What can I say but No!  No, no, no! He can't be stopping to calculate board feet while his sister is in peril.  Even if this were the author's hamhanded attempt at making a commentary on the way Finnish men see the world, it still doesn't work.

 

Toward the end of the book, during the Depression, a hungry man approaches the main character, a woman named Aino. 

 

"I haven't eaten in two days, except some apples.  Those watery Yellow Transparents they grow around here.  Salmonberries, you know."

"I hear St. Mary on Grand helps out with food.  Also, the Finish and Norwegian Lutherans."

 

This breaks a rule I always apply to my own work, that people must never say things just to impart information.  That's the stuff of soap opera, and I'll bet no hungry man has ever in history stood around complaining about apple varieties.

How about this:

 

"I haven't eaten in two days, except some apples."

"Have you tried the churches?"

 

How much shorter this book could have been!

 

Another rule: Don't let your research show.

 

Marlantes breaks this on every page. I felt I could see the very newspaper clippings he'd collected.  Once a character was actually waving one. I could too easily picture his office wall plastered with the master calendar of his book. Why else would we be given so many specific dates for events that did not need dating?  We do not need to know that the solstice fell on a Tuesday a certain year so they had the party on Saturday.  Just have the damned party!  I think of so many comments my Random House editor Wendy Lamb used to write on my manuscripts: "We already know this" or "We don't need to know this." Maybe this is why people secretly enjoy YA novels—they are thoroughly, lovingly edited.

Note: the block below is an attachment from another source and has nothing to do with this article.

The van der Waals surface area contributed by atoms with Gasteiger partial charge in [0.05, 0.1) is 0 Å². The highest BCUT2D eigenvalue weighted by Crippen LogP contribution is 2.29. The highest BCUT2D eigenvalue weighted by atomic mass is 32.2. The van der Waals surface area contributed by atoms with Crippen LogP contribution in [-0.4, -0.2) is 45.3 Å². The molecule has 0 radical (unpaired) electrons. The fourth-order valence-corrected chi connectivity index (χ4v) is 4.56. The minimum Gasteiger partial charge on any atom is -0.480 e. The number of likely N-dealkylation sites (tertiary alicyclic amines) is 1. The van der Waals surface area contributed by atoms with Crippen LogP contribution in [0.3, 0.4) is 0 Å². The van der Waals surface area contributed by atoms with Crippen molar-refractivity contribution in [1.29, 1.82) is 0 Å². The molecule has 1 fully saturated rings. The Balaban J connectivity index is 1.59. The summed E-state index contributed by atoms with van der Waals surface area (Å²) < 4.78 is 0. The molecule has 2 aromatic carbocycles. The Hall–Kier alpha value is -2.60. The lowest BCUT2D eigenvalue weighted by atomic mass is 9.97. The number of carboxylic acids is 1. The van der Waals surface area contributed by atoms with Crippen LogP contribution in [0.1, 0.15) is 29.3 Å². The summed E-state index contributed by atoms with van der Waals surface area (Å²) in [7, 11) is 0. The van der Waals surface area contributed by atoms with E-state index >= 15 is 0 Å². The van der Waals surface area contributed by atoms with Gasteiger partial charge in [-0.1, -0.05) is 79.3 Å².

I absolutely do not mean to trash this book. There is so much here that is of great value.  But in the end, what it added up to for me was a book that, thanks to the author's wonderful descriptions, I could see like a movie, but could not feel.  Because he is mainly convincing when he's outside the characters, not when he's inside looking out. Yes, I could see the women, forever making the coffee, forever waiting to see if the men had come to harm at whatever misadventure they'd set out on; I could see the men doing their frightfully hard and dangerous work;  the children with their chores, living close to the land. But I was never moved, never choked up once, not even when a precious little girl is buried with flowers.  It struck me over and over: I would see what he was trying to do in a given scene, but it just wasn't quite working. Not for me.

 

Maybe he felt in trying to depict a strong, independent woman he was giving female readers a nod, but Aino never seemed like a real person.  Her interior life and thought processes didn't ring true, and she was for the most part quite unsympathetic in the decisions she made.